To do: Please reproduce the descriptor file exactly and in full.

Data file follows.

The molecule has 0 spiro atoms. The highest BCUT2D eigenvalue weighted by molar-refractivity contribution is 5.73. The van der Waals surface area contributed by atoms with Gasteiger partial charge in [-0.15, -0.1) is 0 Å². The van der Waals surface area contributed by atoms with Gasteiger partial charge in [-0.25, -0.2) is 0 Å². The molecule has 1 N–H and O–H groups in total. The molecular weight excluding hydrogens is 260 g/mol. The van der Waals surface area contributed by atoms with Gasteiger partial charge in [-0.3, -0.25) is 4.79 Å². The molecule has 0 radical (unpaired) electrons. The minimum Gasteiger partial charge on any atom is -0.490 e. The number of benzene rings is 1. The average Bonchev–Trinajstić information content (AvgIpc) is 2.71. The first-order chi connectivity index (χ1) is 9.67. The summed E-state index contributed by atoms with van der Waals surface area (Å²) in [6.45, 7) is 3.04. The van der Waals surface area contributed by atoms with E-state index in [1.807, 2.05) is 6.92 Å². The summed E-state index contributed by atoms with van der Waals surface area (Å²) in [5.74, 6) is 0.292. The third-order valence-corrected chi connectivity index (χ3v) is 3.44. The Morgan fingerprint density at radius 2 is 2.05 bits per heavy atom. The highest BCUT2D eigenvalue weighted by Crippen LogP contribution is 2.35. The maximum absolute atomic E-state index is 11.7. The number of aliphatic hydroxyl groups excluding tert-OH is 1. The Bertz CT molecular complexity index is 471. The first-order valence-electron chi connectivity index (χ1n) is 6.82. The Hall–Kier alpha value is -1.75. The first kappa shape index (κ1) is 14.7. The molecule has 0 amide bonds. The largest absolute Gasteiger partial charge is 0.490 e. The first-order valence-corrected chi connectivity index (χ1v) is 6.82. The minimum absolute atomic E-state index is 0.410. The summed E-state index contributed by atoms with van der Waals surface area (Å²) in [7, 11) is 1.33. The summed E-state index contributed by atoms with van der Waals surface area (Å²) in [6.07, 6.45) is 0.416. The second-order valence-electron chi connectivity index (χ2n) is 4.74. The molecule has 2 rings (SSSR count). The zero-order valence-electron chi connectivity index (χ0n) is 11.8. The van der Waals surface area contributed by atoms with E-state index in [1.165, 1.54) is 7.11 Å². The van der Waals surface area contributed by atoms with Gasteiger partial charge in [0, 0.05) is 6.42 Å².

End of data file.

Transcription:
The molecule has 0 spiro atoms. The highest BCUT2D eigenvalue weighted by molar-refractivity contribution is 5.73. The van der Waals surface area contributed by atoms with Gasteiger partial charge in [-0.15, -0.1) is 0 Å². The van der Waals surface area contributed by atoms with Gasteiger partial charge in [-0.25, -0.2) is 0 Å². The molecule has 1 N–H and O–H groups in total. The molecular weight excluding hydrogens is 260 g/mol. The van der Waals surface area contributed by atoms with Gasteiger partial charge in [-0.3, -0.25) is 4.79 Å². The molecule has 0 radical (unpaired) electrons. The minimum Gasteiger partial charge on any atom is -0.490 e. The number of benzene rings is 1. The average Bonchev–Trinajstić information content (AvgIpc) is 2.71. The first-order chi connectivity index (χ1) is 9.67. The summed E-state index contributed by atoms with van der Waals surface area (Å²) in [6.45, 7) is 3.04. The van der Waals surface area contributed by atoms with E-state index in [1.807, 2.05) is 6.92 Å². The summed E-state index contributed by atoms with van der Waals surface area (Å²) in [5.74, 6) is 0.292. The third-order valence-corrected chi connectivity index (χ3v) is 3.44. The Morgan fingerprint density at radius 2 is 2.05 bits per heavy atom. The highest BCUT2D eigenvalue weighted by Crippen LogP contribution is 2.35. The maximum absolute atomic E-state index is 11.7. The number of aliphatic hydroxyl groups excluding tert-OH is 1. The Bertz CT molecular complexity index is 471. The first-order valence-electron chi connectivity index (χ1n) is 6.82. The Hall–Kier alpha value is -1.75. The first kappa shape index (κ1) is 14.7. The molecule has 0 amide bonds. The largest absolute Gasteiger partial charge is 0.490 e. The first-order valence-corrected chi connectivity index (χ1v) is 6.82. The minimum absolute atomic E-state index is 0.410. The summed E-state index contributed by atoms with van der Waals surface area (Å²) in [7, 11) is 1.33. The summed E-state index contributed by atoms with van der Waals surface area (Å²) in [6.07, 6.45) is 0.416. The second-order valence-electron chi connectivity index (χ2n) is 4.74. The molecule has 2 rings (SSSR count). The zero-order valence-electron chi connectivity index (χ0n) is 11.8. The van der Waals surface area contributed by atoms with E-state index in [1.165, 1.54) is 7.11 Å². The van der Waals surface area contributed by atoms with Gasteiger partial charge in [0, 0.05) is 6.42 Å².